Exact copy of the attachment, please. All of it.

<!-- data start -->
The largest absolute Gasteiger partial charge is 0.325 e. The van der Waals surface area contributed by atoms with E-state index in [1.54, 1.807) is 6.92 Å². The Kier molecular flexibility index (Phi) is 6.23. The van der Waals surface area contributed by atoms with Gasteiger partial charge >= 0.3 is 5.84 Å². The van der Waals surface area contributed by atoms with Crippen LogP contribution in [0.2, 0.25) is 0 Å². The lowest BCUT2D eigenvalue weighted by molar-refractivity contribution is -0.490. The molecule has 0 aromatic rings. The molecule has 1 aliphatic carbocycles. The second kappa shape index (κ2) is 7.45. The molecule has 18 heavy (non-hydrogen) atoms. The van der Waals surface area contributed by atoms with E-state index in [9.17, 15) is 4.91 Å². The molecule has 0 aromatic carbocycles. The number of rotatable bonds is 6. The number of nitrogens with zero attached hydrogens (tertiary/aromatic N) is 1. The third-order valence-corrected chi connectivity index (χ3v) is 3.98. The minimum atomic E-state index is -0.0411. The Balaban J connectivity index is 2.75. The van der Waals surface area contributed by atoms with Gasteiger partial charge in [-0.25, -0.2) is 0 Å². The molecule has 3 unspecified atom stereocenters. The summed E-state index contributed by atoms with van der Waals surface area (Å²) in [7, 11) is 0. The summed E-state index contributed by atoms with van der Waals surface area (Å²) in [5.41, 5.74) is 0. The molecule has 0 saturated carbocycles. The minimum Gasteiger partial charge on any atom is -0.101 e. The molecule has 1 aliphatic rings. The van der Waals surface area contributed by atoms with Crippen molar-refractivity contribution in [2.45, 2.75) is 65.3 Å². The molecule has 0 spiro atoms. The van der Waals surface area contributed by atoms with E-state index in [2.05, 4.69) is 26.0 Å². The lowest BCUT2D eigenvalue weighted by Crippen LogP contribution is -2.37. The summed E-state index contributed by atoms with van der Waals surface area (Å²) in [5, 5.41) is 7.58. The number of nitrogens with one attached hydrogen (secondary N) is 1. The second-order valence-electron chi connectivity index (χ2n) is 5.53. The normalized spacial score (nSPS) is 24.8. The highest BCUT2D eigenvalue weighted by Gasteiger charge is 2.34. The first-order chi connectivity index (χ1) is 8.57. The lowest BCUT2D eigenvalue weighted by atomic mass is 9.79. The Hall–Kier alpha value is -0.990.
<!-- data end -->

The largest absolute Gasteiger partial charge is 0.325 e. The van der Waals surface area contributed by atoms with E-state index in [1.54, 1.807) is 6.92 Å². The Kier molecular flexibility index (Phi) is 6.23. The van der Waals surface area contributed by atoms with Gasteiger partial charge >= 0.3 is 5.84 Å². The van der Waals surface area contributed by atoms with Crippen LogP contribution in [0.2, 0.25) is 0 Å². The lowest BCUT2D eigenvalue weighted by molar-refractivity contribution is -0.490. The molecule has 0 aromatic rings. The molecule has 1 aliphatic carbocycles. The second kappa shape index (κ2) is 7.45. The molecule has 18 heavy (non-hydrogen) atoms. The van der Waals surface area contributed by atoms with E-state index in [9.17, 15) is 4.91 Å². The molecule has 0 aromatic carbocycles. The number of rotatable bonds is 6. The number of nitrogens with zero attached hydrogens (tertiary/aromatic N) is 1. The third-order valence-corrected chi connectivity index (χ3v) is 3.98. The minimum atomic E-state index is -0.0411. The Balaban J connectivity index is 2.75. The van der Waals surface area contributed by atoms with Gasteiger partial charge in [-0.25, -0.2) is 0 Å². The molecule has 3 unspecified atom stereocenters. The summed E-state index contributed by atoms with van der Waals surface area (Å²) in [7, 11) is 0. The summed E-state index contributed by atoms with van der Waals surface area (Å²) in [5.41, 5.74) is 0. The molecule has 0 saturated carbocycles. The minimum Gasteiger partial charge on any atom is -0.101 e. The molecule has 1 aliphatic rings. The van der Waals surface area contributed by atoms with Crippen molar-refractivity contribution in [2.45, 2.75) is 65.3 Å². The molecule has 0 spiro atoms. The van der Waals surface area contributed by atoms with E-state index in [2.05, 4.69) is 26.0 Å². The lowest BCUT2D eigenvalue weighted by Crippen LogP contribution is -2.37. The summed E-state index contributed by atoms with van der Waals surface area (Å²) in [5, 5.41) is 7.58. The number of nitrogens with one attached hydrogen (secondary N) is 1. The second-order valence-electron chi connectivity index (χ2n) is 5.53. The normalized spacial score (nSPS) is 24.8. The highest BCUT2D eigenvalue weighted by Gasteiger charge is 2.34. The first-order chi connectivity index (χ1) is 8.57. The lowest BCUT2D eigenvalue weighted by atomic mass is 9.79. The Hall–Kier alpha value is -0.990.